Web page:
Inbox/Outbox: July 25, 2014

Inbox (Books Acquired)

almost famous womenAlmost Famous Women by Megan Mayhew Bergman (Scribner, January 2015) – If your computer or phone is shaking while you read this, it’s because I’m waving my muppet arms all over the place. Megan Mayhew Bergman’s debut collection Birds of a Lesser Paradise is one of my favorite short story collections, and I couldn’t be happier to have this new one in my hot little hands. Bergman imagines the lives of experiences of famous, infamous, and nearly-famous women–some who sought fame and some who sought to avoid it–as she explores the decisions women make about passion and pursuing our dreams. I started reading about ten minutes after it showed up on my doorstep, and so far it’s every bit as wonderful as I expected. Definitely one to look forward to.

Powers of Two: Finding the Essence of Innovation in Creative Pairs by Joshua Wolf Shenk (Houghton Mifflin Harcourt, August 5) – Creative work and collaboration are part of my gig here, a big part of it, so thinking about how creativity and collaboration work isn’t too far behind. This book combines business practices, social psychology, and cultural history to explore the impact of working in pairs and what makes a pair work best. Love the concept, looking forward to digging into the details.

Outbox (Books Finished)

astronaut's guide to life on earthAn Astronaut’s Guide to Life on Earth by Col. Chris Hadfield – The subtitle of this memoir-meets-self-help work is something of a misnomer. Hadfield’s book is less about what going into space taught him than it is about how training as an astronaut and preparing to go into space shaped his approach to, well, just about everything. There are fun science facts and fascinating space travel stories here, sure, but what really stands out is Hadfield’s perspective on work, family, and ambition. This is a book about the value of putting everything you have into everything you do, no matter how small, so that if/when your big moment comes, you can shine…and if it never comes, you can have the satisfaction of knowing you’ve done your best at every step along the way. Hadfield is practical, personable, and charmingly self-deprecating, and his narration of the audiobook (which is how I read this one) is a delight.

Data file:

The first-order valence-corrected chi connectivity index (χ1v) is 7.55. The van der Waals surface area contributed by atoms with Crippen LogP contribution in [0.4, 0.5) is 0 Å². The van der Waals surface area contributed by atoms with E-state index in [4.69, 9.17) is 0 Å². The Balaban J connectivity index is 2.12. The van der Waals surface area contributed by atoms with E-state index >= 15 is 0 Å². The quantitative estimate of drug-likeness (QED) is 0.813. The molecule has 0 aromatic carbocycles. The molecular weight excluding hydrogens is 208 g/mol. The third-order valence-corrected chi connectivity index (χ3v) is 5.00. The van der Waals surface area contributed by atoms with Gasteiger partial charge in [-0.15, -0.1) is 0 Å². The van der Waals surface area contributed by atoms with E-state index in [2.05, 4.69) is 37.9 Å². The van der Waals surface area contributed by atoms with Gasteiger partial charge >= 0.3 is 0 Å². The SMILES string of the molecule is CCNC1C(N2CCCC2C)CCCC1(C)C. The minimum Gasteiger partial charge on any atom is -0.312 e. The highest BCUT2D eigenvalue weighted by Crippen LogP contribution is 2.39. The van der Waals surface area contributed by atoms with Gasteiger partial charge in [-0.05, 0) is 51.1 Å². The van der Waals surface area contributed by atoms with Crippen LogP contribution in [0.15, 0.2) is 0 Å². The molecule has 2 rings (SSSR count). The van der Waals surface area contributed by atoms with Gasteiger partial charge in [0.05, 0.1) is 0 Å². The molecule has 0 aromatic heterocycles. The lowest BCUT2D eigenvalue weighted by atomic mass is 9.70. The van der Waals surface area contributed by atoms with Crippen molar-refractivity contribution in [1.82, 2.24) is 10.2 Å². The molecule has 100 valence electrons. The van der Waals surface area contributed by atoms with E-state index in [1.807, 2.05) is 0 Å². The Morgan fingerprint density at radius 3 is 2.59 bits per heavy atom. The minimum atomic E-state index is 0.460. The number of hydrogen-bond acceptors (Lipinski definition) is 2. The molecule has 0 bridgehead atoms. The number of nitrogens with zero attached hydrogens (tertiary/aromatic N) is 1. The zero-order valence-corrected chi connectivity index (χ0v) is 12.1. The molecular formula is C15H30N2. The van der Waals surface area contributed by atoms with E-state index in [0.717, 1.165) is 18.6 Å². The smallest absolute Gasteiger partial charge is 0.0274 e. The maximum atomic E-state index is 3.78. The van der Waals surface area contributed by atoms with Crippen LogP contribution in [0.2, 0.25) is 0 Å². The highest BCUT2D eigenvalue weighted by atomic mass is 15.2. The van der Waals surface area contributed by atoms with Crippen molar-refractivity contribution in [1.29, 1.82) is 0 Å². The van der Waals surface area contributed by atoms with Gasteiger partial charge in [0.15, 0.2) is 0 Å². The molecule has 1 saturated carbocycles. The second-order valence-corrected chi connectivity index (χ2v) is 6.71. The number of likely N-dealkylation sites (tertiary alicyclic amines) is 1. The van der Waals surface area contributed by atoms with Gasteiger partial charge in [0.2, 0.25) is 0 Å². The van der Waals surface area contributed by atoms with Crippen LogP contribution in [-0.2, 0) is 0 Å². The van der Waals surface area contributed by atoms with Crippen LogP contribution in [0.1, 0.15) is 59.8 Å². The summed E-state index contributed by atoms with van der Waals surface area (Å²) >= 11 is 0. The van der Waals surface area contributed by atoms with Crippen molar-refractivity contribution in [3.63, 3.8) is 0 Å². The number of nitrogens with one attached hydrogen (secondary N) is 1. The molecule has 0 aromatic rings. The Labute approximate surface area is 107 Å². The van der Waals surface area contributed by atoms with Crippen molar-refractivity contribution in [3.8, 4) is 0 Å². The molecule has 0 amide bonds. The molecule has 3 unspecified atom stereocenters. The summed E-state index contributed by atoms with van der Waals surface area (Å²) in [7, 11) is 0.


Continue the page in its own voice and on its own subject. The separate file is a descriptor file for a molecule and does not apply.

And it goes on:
In the Queue (What I’m Reading Next)

2am at the cat's pajamas2 A.M. at The Cat’s Pajamas by Marie-Helene Bertino (Crown, August 5) – The main character of this novel, which comes to me highly recommended by a bunch of smart booksellers, is a nine-year-old jazz singer. What more do you need to know? I am in.

Above Us Only Sky by Michele Young-Stone (Simon & Schuster, March 2015) – I met Michele Young-Stone in 2010, shortly after her debut novel The Handbook for Lightning Strike Survivors came out–we lived in the same city at the time and were bound to run into each other at literary stuff–and we’ve been friends ever since. I’ve also read three versions of this novel along the way, so you can take this recommendation with all the disclaimers in the world if you want them. This is a story about history and magic, pain and power, and one family in which the women are born with wings. It’s beautiful and strange and smart and important. I’m so happy for and proud of Michele, and it’s a thrill to hold a copy of this book in my hands.


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